"Here," Chelsea breathed. On a table in the centre of the room was a tube that Peaches knew contained a rolled-up canvas.
Peaches watched as Chelsea carefully uncapped the tube and slid the canvas out. She unrolled the top of it, just a bit. To Peaches' eye, and taking into account the camera, it looked authentic. Which didn't mean it wasn't a very good forgery, of course, but there was no way Peaches was going to be able to tell unless she had her hands on the painting itself.
Her heart was fluttering in her throat. Chelsea was holding a lost da Vinci masterpiece in her hands. The Artist.
"Can you unroll it a bit more?" Peaches said, even though she knew they didn't have time. "I just want to see his face."
There was a shocked silence.
"I thought this was a self-portrait," Chelsea said at last.
"It is," Peaches managed to say.
"Oh. My. God," Chelsea whispered. "She's so pretty!"
"Wait," Chloe said. "You mean -- Leonardo da Vinci was a lady?"
"Is that what The Da Vinci Code was about?" Chelsea added.
"I knew Eagleson was a creep!" Peaches said. "This must be why he's been so desperate for no one else to get their hands on this painting! He wanted to keep this a secret -- along with all these other masterpieces."
"That rotten jerk!" Chloe exclaimed.
"All right, girls," Chelsea said determinedly. "Change of plan. We need to share this with the world."
Half an hour later, an arrow punctured the front right tire of the black sedan carrying two Interpol agents. Three more arrows rapidly followed, piercing each of the other tires. The missiles had very clearly originated from the villa, and the agents took that as an excuse to call for back-up and infiltrate the house. The guards were surprisingly bewildered by the accusations, and attempted to refuse them entry. When the agents searched the house, they discovered a door propped open leading to a hidden study where they discovered a treasure trove of lost and stolen art pieces. Among them, prominently displayed, was a Leonardo da Vinci self-portrait.
Eagleson was discovered snoring soundly in his office chair. He had apparently taken sleeping pills, although he couldn't remember doing so. There was a micro recorder on the desk with a pink post-it on it that said: Listen to me! :) It contained a long recording of him attempting to hold up his end of conversation with several unidentified female voices, and admitting to know the whereabouts of the da Vinci as well as his connections to Les Hommes.
Interpol could not confirm on the spot that the portrait in the secret vault was the lost da Vinci self-portrait, but the woman in the painting smiled down at them as if she knew something they didn't. It was authenticated by experts several days later, and caused a furor around the world. In a surprising act of generosity, Xavier gifted the portrait to the Louvre; he was arrested two days later for attempting to sell diamonds to an undercover CIA operative. The diamonds turned out to be fake.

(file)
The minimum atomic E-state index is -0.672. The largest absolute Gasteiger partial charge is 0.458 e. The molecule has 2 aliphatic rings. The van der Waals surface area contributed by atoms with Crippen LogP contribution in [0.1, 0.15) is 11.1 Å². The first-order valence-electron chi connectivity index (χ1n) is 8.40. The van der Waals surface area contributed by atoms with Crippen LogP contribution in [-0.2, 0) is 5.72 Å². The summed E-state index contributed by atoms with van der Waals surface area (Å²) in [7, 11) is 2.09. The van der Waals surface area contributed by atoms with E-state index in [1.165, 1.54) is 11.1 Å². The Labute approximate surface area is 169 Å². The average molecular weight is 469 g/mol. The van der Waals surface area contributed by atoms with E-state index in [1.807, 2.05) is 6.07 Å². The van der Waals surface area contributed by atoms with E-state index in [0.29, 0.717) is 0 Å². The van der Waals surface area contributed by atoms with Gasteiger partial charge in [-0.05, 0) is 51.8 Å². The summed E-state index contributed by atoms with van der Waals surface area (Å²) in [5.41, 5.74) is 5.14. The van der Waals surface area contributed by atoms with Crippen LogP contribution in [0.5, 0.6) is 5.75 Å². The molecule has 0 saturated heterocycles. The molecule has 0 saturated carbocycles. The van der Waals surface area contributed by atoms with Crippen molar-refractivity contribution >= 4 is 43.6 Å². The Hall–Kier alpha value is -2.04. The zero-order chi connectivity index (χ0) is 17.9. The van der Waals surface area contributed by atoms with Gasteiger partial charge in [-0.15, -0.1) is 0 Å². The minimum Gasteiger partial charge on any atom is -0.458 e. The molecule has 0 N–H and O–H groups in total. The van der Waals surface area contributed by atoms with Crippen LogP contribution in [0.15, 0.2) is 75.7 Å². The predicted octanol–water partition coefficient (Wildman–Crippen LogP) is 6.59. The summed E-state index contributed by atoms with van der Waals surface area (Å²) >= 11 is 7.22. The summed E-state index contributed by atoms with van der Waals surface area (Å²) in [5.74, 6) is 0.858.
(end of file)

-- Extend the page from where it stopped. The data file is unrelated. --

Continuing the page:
Of the three international con artists Interpol had expected to find at the villa in the first place, there was no sign.
Peaches took a sip of her fresh mojito and sighed happily. Making drinks was one of the few reasons Chelsea would voluntarily enter a kitchen, and she made a truly delicious one.
Chelsea dropped a quick kiss on the top of Peaches' head, and slid gracefully in the chair next to her. Chloe grinned at them both from across the glass table in their breakfast nook.
"I still think the Picasso Museum would have been worth staying another night in Barcelona," Peaches said.
"We can go back sometime," Chelsea said. "As soon as Interpol officially clears us."
Luckily that was expected to be any day now. Eagleson had tied himself up into a pretty tight knot.
"Can't we go somewhere else first?" Chloe said. "I was thinking Tokyo."
Chloe shrugged, and casually fingered an arrow. Peaches could see how happy she'd been to be reunited with her entire weapons cache. "I just happen to know of a St Trinian's girl who needs help getting her stolen inheritance back."
Peaches drew in her breath. Chelsea looked up in surprise. "You mean -- pulling a con?" she said.
"I think we proved we've still got what it takes, don't you think?"
Chelsea grinned. "It was fun," she said.
A small shiver went down Peaches' spine. She'd known it couldn't have just been her who felt that same old thrill of excitement, but it was good to have confirmation.
"I could be convinced," she said, keeping her voice even. "But I'd like to be able to come back home after. So -- nothing that keeps us on the run, okay?"
Chelsea and Chloe were grinning at her.
"So you're saying no more Venezuelas," Chelsea said.
"I think we can find the right balance," Chloe added. "How's your Japanese?"
"Terrible," Peaches said, and she was grinning right back. The idea was risky, but she had the best team in the world on her side. She raised her glass, and Chelsea and Chloe raised theirs too. "But I'm ready to practice."